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EDITORIAL: The will to put wrong things right


BEA DOTTIN, [email protected]

EDITORIAL: The will to put wrong things right

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The Standard & Poor’s downgrade of this country’s long-term credit rating and its posting a negative outlook on our economic performance is just the kind of news that we would not wish to hear at this time. And, we are equally unhappy to hear that another downgrade may follow in a year, if we are not able to get the economy growing.
Our country may be in the throes of economic disequilibrium but we are positive people and our history shows that sometimes we may have been shaken by economic or other forces of nature but that we emerge with our heads held high; bloodied, perhaps, but definitely unbowed.
For while the opinions of the rating agencies are nothing more than opinions, and these agencies too can be mistaken sometimes; their opinions matter, and borrowing on the international financial markets is an occupational hazard of every developing country.
We cannot ignore the reality that we are part of the global community and how we are seen by others, especially those in influential economic and financial circles, matters a great deal; for if we are assessed as less creditworthy, then every man woman and child in this country is affected.
Recessions are a fact of life, but as we have heard before, the policy responses to recessions may help to ease the impact of such recessions and get the country growing again. Now therein lies the rub; because the point has been made by Standard & Poor’s and some local economists too; that the Government has failed to take those measures which it said it was going to take; to get our economy growing again.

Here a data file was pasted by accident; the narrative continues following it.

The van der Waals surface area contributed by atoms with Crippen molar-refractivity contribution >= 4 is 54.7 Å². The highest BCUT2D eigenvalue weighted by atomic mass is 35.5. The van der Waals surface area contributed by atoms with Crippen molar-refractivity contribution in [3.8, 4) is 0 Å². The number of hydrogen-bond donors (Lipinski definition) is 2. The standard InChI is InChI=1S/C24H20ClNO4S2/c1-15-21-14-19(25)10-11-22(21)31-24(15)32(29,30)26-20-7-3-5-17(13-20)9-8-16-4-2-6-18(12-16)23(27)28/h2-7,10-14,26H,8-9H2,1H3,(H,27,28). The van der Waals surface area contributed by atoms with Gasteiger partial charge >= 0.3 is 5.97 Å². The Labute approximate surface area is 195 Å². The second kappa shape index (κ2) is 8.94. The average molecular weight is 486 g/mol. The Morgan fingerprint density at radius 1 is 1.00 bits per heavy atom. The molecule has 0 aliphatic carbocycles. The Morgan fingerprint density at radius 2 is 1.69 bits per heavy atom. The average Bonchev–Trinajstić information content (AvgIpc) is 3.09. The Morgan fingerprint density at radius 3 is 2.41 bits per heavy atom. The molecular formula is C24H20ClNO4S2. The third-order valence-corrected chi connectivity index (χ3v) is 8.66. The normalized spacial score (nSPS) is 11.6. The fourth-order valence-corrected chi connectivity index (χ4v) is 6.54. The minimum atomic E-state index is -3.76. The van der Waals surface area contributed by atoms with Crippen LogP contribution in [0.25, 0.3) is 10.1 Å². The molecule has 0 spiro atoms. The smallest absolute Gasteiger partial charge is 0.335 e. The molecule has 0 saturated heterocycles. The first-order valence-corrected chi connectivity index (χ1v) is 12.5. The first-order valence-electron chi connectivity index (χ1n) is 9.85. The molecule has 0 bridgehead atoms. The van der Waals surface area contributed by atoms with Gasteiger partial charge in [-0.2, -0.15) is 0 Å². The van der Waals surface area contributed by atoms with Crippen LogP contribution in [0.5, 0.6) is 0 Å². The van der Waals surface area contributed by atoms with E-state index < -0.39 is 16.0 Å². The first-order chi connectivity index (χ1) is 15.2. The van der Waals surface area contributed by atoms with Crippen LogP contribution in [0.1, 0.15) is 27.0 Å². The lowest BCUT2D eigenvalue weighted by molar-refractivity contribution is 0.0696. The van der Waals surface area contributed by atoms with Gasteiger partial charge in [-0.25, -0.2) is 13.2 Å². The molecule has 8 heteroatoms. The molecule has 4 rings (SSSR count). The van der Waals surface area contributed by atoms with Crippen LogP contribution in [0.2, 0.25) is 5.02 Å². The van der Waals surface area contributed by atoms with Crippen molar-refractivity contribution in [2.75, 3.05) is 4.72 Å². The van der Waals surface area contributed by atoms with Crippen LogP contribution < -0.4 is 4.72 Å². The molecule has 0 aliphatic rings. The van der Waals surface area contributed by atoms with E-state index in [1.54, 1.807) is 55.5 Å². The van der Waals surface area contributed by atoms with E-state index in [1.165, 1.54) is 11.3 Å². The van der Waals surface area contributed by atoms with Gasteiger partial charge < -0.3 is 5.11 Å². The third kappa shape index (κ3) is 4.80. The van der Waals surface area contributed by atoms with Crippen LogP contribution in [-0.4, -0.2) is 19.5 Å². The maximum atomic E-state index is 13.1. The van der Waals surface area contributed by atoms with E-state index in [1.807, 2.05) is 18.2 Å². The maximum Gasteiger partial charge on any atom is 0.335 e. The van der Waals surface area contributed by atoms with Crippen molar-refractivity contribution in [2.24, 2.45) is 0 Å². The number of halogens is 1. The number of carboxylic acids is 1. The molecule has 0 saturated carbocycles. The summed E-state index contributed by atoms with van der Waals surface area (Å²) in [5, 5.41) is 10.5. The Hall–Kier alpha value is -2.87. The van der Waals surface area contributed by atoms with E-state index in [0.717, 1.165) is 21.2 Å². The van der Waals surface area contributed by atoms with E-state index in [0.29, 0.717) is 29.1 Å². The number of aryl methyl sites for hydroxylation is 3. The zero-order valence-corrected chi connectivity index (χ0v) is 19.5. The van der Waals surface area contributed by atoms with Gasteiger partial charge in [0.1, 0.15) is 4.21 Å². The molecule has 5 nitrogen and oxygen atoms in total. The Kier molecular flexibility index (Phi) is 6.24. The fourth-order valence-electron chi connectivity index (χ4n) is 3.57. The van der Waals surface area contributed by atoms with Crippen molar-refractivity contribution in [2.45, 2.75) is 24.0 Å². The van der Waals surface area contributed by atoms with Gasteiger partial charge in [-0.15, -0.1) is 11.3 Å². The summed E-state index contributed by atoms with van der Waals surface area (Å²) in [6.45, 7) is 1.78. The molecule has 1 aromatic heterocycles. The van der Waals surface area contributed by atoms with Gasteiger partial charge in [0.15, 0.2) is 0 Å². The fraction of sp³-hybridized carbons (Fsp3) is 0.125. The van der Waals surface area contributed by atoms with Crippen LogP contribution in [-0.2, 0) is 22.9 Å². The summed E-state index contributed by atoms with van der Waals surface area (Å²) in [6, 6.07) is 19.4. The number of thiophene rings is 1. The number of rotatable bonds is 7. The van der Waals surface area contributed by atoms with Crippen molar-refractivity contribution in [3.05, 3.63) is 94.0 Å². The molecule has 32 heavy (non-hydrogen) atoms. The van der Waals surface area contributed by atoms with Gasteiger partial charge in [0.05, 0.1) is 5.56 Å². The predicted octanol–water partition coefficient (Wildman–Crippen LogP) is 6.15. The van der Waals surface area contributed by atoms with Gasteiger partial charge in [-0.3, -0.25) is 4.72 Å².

Efforts have been made to get tourism moving, but controversy attends the recent concessions made to the Sandals Group and an unsettled business atmosphere is not  conducive to growth. What we need right now is a concerted effort to grow our economy and move forward together.
Our position is not helped by the industrial relations problems at the Water Authority where the Barbados Workers’ Union is flexing its muscle in an ongoing battle with the authority.
A country’s credit rating depends greatly on financial fundamentals but political stability and harmonious industrial relations are always very important factors. Hence the problem at the Water Authority is very bad news especially at this time. We hope for an early resolution and that escalation of that strike beyond the Authority will not be necessary.
We note that the Minister of Finance is planning a Ministerial Statement during the first week of December; and we look forward to hearing it. We cannot expect any bag of goodies but realistically we expect to hear of measures designed to help us get back on track.
Recently, we withdrew a bond offer from the market. No sovereign country is happy to do that, because whatever the facts, it may be interpreted as a sign of dwindling confidence by the market in our bonds, and on the heels of that we have this downgrade.
Our country is faced with a serious and challenging situation, but our history has shown we can draw upon our natural resilience to put wrong things right. We have done it before. We can do it again.

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